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Health is not a condition of matter, but of mind PDF Print E-mail
Written by Justin Newman, medical student   
Tales from the road
    The past two weeks I have been traveling in South America, mostly in Argentina. One large difference that stands out between South America and my day-to-day life in the States is the different approach to hygiene. This tweaks a certain curiosity in my mind—if the cleanliness is different in this part of the world—how does this change their lifestyles?  
    In medical school I attended several lectures that attempted to understand allergies, asthma and similar phenomena. Allergies are a relatively new scourge to the human race—they have really only been recognized as a problem by doctors for about 100 years. Likewise, even asthma is a new problem in the grand scheme of things.  
    One explanation for the massive increase in allergies and asthma attributes this new problem to the changes we have made to the environment around us. Some experts believe as we are cleaning the world around us—with freshly soaped hands at all times, kitchens and bathrooms that are super-sterilized, and with foods that are handled with the most hygienic methods possible—that we do not get exposed to so many different things.  The bugs and microbes and fungus and everything nasty the world has to offer us—that we would have normally been exposed to—are now gone. Our immune systems are over-revved and looking for something to do to occupy their time.  
    The immune system works against foreign intruders essentially like this: the body makes proteins that can recognize every possible type of intruder. When we are young, the body gets exposed to an entire world of things and learns to recognize the bad guys from the good guys—those proteins that recognize the good guys are not produced any more, and the proteins that recognize the bad guys are made in mass quantities. The body then ships these proteins out all over the body.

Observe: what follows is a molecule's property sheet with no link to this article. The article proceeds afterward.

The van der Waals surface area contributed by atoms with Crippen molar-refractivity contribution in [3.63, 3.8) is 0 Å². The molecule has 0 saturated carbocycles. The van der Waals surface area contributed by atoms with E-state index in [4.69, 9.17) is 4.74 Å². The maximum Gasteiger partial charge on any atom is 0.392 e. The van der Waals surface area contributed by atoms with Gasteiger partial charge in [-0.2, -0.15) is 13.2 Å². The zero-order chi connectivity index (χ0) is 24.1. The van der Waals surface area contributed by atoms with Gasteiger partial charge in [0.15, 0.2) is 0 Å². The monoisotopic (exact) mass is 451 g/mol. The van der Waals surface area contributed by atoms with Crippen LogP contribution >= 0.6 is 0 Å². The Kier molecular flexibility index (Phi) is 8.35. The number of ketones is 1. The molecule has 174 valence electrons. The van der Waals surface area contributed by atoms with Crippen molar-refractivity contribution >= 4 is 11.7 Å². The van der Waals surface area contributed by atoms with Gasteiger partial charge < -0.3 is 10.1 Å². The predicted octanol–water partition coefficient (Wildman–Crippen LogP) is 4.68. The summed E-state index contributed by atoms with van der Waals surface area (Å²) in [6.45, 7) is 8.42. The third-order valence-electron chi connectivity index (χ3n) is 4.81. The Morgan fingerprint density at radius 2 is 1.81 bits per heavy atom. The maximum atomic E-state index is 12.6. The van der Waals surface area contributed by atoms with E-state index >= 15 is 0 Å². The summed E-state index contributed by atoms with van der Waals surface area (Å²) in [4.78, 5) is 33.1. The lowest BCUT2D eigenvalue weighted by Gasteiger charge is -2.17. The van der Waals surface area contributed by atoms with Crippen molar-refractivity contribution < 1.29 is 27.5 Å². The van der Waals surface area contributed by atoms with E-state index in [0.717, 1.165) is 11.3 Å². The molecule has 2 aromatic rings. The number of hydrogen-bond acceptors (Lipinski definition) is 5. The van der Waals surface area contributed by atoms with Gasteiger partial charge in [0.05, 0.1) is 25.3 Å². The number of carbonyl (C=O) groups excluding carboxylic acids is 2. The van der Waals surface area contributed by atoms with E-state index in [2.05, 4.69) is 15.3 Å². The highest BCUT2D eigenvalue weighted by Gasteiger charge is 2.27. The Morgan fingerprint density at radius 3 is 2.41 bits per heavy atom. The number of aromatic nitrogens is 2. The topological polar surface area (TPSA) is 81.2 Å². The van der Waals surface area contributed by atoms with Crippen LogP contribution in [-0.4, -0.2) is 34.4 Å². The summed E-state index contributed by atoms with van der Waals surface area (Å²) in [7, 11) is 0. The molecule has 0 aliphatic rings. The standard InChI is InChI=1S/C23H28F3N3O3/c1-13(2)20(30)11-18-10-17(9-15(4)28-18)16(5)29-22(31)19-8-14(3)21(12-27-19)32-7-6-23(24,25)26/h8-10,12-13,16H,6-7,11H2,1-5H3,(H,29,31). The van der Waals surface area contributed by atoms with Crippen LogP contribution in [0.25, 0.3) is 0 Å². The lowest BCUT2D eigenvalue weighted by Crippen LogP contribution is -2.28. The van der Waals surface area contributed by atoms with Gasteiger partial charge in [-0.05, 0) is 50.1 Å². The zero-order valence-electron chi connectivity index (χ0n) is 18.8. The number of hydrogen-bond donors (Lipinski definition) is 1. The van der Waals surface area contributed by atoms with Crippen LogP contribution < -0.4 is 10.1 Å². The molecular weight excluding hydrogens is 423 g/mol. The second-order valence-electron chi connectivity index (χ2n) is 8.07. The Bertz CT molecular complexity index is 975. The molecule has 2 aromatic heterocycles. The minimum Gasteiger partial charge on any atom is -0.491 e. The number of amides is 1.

Allergies occur when the body thinks the good guys are bad guys. Common things, such as rag weed and pollen, are seen by the body as intruders, and the response is exaggerated beyond what the normal response should be.  
    One of the most commonly accepted explanations for the increase in allergies is that we are creating too clean of a world. By killing all of the microbes and parasites that used to attack our bodies, we have essentially left our immune systems with nothing else to do.  
    Studies have shown that kids who have grown up on farms, those kids who have a constant exposure to microbes and other so called “nasty things,” have less allergies than their counterparts who grew up in more sterile urban environments. Also, children who grow up with multiple pets in the house are less likely to have allergies, suggesting that all of the unseen nastiness that pets put into our lives is actually beneficial.  
    All of this is not to suggest that you put your toddler in the pig pen to play. However, as I left the grocery store this evening in Buenos Aires, I bought eggs that had never been refrigerated and meat that had never been frozen or even properly cooled. I guarantee you no one in the store had washed their hands since they arrived on the job, and not once have I seen the little clear jugs of hand sanitizer since I left the USA—other than the few bottles hanging from tourists´ backpacks.  
    And, after all of that, the rate of allergies is likely to be much less in Argentina than in the USA. Just a little food for thought…
    Justin Newman is originally from Holyoke and is attending medical school at the University Of Chicago Pritzker School Of Medicine.